Finding his way back to this world
By MARALINE KUBIK
VINDICATOR STAFF WRITER
YOUNGSTOWN -- Like most babies, Daniel Yakubov started talking when he was 18 months old.
Then he stopped.
As Daniel got older, the problems got worse. He shunned affection, routinely struck members of his family with his fists and was impossible to potty-train. By the time he turned 4, he still wasn't speaking, wouldn't look his mother in the face and wore diapers.
Doctor after doctor had been unable to diagnose the problem and his parents were desperate. Rose Yakubov, Daniel's mother, suspected he might be autistic.
She didn't know anything about autism but had seen the movie "Rain Man," in which Dustin Hoffman portrays an autistic character.
Numerous doctors shrugged that off because Daniel did not display many of the behavioral characteristics typical of autistic children.
Diagnosis: Dr. Michael Stern, a pediatric psychologist at Tod Children's Hospital, finally confirmed her suspicion and suggested she enroll Daniel in Potential Development Program's preschool for special-needs children. Daniel began attending half-day programs at the school in 1997.
"I saw a change after two weeks," his mother said. "There wasn't a person out there who knew how to help him until we came here. They have literally brought him back to life."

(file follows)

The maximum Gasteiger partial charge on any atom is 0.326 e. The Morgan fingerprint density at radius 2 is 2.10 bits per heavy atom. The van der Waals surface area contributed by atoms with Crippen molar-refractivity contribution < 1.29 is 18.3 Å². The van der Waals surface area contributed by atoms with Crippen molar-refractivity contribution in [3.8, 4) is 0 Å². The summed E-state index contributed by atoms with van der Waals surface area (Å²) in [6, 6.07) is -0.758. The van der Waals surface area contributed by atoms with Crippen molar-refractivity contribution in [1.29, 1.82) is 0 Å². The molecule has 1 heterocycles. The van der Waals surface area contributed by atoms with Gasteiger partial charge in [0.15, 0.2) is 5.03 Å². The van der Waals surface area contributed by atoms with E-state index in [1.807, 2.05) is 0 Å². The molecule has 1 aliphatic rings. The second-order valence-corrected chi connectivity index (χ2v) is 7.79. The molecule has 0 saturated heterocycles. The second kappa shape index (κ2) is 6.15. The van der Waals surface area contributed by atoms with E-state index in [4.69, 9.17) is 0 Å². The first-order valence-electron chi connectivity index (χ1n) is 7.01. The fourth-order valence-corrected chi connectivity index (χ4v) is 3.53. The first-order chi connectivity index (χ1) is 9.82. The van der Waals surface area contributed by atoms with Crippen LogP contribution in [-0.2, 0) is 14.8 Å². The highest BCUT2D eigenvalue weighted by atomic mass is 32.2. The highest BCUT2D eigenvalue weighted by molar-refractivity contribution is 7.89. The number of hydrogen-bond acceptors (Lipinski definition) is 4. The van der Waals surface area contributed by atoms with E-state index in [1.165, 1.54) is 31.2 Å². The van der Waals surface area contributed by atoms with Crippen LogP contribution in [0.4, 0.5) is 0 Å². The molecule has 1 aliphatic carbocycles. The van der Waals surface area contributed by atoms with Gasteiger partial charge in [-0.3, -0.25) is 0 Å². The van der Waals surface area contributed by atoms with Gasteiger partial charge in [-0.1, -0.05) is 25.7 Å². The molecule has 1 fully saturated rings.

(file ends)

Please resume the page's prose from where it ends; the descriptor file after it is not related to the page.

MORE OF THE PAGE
Today, Daniel can communicate using "sentence strips," a series of words and pictures that he puts together himself. He can't carry on a conversation like most 7-year-old boys, Rose said.
Although he can speak, Daniel doesn't always understand the spoken word the way most children do, she explained. "Everything he learns, he learns visually and every day, he is a little bit closer to coming into our world."
Rose has high hopes for Daniel, the youngest of her four children. Some day, she dreams, he may be able to go to a regular school.
Until then, a new school designed to help special-needs children from kindergarten through the third grade will nurture his continuing progress.
About the school: Potential Development Program's School of Autism, 209 Woodland Ave., opened in September as a nonpublic charter school.
It is one of four schools in Ohio specifically organized for autistic children, according to Paul Garchar, Potential Development's executive director.
The new school is an extension to the preschool services and is designed to help children make the transition to traditional schools, Garchar said.
Individual curriculums are designed to meet the specific needs of each child and pupil-teacher ratios are 2:1.
Expressive/receptive language, handwriting, math, reading and phonics are taught in combination with self-care and social play skills.
Classes are held September through July with breaks for holidays.
Five pupils attend, most of whom have come through Potential Development's preschool program. As more children enroll in the school, Garchar said, additional teachers will be hired.
Curriculums beyond the third grade may also be developed if pupils require more specialized instruction before making the transition to traditional schools, he added.